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Re: Is anyone running 50/50 stock bond who is younger?

Post by columbia » Tue Aug 06, 2019 5:25 pm

It’s an excellent regret minimization tactic.

7eight9
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Re: Is anyone running 50/50 stock bond who is younger?

Post by 7eight9 » Tue Aug 06, 2019 5:30 pm

willthrill81 wrote:
Tue Aug 06, 2019 5:20 pm
7eight9 wrote:
Tue Aug 06, 2019 5:17 pm
willthrill81 wrote:
Tue Aug 06, 2019 5:08 pm
JohnDindex wrote:
Tue Aug 06, 2019 1:56 pm
I find it interesting that since the inception of the Total Bond Market fund in 1987, that a portfolio split between global stocks 50/50 us/intl and bonds only lagged an all equity portfolio by about .67% per year. Yes that is a lot over time, but it had double the volatility of a stock/bond portfolio.
For a person who doesn't need the funds for decades, why should volatility matter?
A person hopes they don't funds for decades. If they need the funds earlier than anticipated volatility might matter.
If you treat your entire portfolio like one big emergency fund that you may need the entirety of at any given moment in time, you're probably going to to sacrifice a lot of returns and money by doing so.

If you were an accumulator with $10k in your portfolio in 1979 and contributed $1k annually, a 50/50 AA would have left you with $1,063,674. A 70/30 AA would have left you with $1,350,965.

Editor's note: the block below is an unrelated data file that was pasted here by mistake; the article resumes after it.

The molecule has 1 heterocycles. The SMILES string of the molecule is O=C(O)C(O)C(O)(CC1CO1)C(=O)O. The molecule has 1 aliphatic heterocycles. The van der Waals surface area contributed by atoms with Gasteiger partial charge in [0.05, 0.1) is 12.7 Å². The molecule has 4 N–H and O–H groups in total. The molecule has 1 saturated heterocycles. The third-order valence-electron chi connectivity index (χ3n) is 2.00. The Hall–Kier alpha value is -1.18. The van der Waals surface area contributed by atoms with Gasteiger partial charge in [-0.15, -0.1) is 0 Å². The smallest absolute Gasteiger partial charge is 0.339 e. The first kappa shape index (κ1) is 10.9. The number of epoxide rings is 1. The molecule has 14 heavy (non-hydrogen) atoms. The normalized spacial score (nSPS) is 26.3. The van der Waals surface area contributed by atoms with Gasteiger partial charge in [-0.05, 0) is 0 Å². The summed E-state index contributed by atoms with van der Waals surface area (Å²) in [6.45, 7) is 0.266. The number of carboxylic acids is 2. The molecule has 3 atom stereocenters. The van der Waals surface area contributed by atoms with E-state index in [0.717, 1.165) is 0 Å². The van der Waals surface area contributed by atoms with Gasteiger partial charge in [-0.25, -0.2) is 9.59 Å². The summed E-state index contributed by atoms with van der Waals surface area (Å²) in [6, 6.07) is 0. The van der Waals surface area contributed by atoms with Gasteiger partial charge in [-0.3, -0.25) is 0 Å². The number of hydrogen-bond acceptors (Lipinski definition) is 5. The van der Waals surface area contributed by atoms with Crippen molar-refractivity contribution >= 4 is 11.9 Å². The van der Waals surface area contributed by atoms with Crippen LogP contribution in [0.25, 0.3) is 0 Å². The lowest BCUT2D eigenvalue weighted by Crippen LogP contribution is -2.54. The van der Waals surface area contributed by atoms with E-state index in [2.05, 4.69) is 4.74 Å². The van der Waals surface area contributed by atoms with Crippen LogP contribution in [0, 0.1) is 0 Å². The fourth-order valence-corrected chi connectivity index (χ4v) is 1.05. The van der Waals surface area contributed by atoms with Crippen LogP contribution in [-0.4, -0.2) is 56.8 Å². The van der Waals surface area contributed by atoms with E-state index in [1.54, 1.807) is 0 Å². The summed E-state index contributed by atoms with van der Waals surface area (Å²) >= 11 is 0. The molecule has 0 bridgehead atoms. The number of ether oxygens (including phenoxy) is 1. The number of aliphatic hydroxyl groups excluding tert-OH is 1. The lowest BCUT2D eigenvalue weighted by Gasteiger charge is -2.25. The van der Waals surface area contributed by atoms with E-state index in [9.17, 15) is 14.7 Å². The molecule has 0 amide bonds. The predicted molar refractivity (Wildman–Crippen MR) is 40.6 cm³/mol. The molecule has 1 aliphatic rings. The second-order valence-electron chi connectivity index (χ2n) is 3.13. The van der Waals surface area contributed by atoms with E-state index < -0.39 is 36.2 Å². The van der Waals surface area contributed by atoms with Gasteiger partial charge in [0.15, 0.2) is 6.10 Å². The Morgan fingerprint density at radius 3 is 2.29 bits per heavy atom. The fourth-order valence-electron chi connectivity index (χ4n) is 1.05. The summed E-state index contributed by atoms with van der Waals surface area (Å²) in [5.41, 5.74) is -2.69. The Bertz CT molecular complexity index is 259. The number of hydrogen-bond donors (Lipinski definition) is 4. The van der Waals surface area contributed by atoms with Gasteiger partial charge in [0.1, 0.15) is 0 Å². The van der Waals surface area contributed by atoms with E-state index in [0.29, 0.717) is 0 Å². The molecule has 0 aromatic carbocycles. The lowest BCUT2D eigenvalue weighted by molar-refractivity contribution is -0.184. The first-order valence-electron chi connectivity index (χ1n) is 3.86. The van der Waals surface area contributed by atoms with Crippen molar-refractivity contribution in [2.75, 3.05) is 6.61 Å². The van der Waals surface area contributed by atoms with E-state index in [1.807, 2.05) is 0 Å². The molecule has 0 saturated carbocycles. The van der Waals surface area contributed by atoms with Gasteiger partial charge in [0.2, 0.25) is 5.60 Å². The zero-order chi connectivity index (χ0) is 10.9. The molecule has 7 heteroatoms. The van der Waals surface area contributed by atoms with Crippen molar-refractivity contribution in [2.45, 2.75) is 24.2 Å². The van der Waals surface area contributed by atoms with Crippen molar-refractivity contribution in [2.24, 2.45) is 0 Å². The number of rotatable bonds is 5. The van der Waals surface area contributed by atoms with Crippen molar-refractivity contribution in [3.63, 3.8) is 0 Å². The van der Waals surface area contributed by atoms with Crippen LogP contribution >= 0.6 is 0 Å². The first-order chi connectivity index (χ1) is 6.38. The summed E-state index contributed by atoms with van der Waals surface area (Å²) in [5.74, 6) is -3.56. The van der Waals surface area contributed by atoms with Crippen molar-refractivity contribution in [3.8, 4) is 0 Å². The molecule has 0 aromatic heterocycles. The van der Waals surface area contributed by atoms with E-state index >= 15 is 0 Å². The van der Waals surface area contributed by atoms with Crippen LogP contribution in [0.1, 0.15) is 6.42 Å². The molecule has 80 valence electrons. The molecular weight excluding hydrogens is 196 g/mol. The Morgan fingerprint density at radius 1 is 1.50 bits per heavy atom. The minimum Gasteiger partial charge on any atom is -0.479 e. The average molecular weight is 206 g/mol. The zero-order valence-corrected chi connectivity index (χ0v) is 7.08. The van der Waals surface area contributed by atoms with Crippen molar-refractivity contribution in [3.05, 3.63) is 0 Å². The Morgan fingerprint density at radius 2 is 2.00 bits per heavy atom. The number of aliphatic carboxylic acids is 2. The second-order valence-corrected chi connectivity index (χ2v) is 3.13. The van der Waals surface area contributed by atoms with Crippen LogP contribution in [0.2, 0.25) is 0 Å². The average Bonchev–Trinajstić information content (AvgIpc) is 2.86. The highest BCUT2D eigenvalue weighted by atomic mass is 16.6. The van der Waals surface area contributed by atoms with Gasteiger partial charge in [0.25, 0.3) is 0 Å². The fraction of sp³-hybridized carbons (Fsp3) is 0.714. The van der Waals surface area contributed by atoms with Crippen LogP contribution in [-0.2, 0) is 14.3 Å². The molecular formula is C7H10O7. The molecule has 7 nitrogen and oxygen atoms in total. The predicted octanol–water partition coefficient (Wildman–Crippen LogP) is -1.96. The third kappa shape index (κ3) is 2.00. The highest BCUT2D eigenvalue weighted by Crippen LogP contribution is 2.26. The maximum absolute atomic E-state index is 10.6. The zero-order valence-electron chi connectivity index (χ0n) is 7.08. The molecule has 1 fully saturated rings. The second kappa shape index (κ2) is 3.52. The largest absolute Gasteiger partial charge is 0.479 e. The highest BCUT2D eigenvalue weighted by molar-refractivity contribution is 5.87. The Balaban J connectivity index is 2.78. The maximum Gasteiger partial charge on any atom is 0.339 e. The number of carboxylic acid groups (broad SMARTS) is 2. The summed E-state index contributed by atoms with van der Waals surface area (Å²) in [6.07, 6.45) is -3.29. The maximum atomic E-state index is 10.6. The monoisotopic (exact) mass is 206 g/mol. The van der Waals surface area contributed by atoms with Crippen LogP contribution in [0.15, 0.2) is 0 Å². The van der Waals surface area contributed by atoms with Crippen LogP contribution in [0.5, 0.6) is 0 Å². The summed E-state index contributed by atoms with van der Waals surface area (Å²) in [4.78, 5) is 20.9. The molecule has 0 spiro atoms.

That is pretty neat. Not to be facetious but is there a way to see how a Japanese investor would have done with those two portfolios?
I guess it all could be much worse. | They could be warming up my hearse.

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Re: Is anyone running 50/50 stock bond who is younger?

Post by willthrill81 » Tue Aug 06, 2019 5:40 pm

7eight9 wrote:
Tue Aug 06, 2019 5:30 pm
willthrill81 wrote:
Tue Aug 06, 2019 5:20 pm
7eight9 wrote:
Tue Aug 06, 2019 5:17 pm
willthrill81 wrote:
Tue Aug 06, 2019 5:08 pm
JohnDindex wrote:
Tue Aug 06, 2019 1:56 pm
I find it interesting that since the inception of the Total Bond Market fund in 1987, that a portfolio split between global stocks 50/50 us/intl and bonds only lagged an all equity portfolio by about .67% per year. Yes that is a lot over time, but it had double the volatility of a stock/bond portfolio.
For a person who doesn't need the funds for decades, why should volatility matter?
A person hopes they don't funds for decades. If they need the funds earlier than anticipated volatility might matter.
If you treat your entire portfolio like one big emergency fund that you may need the entirety of at any given moment in time, you're probably going to to sacrifice a lot of returns and money by doing so.

If you were an accumulator with $10k in your portfolio in 1979 and contributed $1k annually, a 50/50 AA would have left you with $1,063,674. A 70/30 AA would have left you with $1,350,965.
That is pretty neat. Not to be facetious but is there a way to see how a Japanese investor would have done with those two portfolios?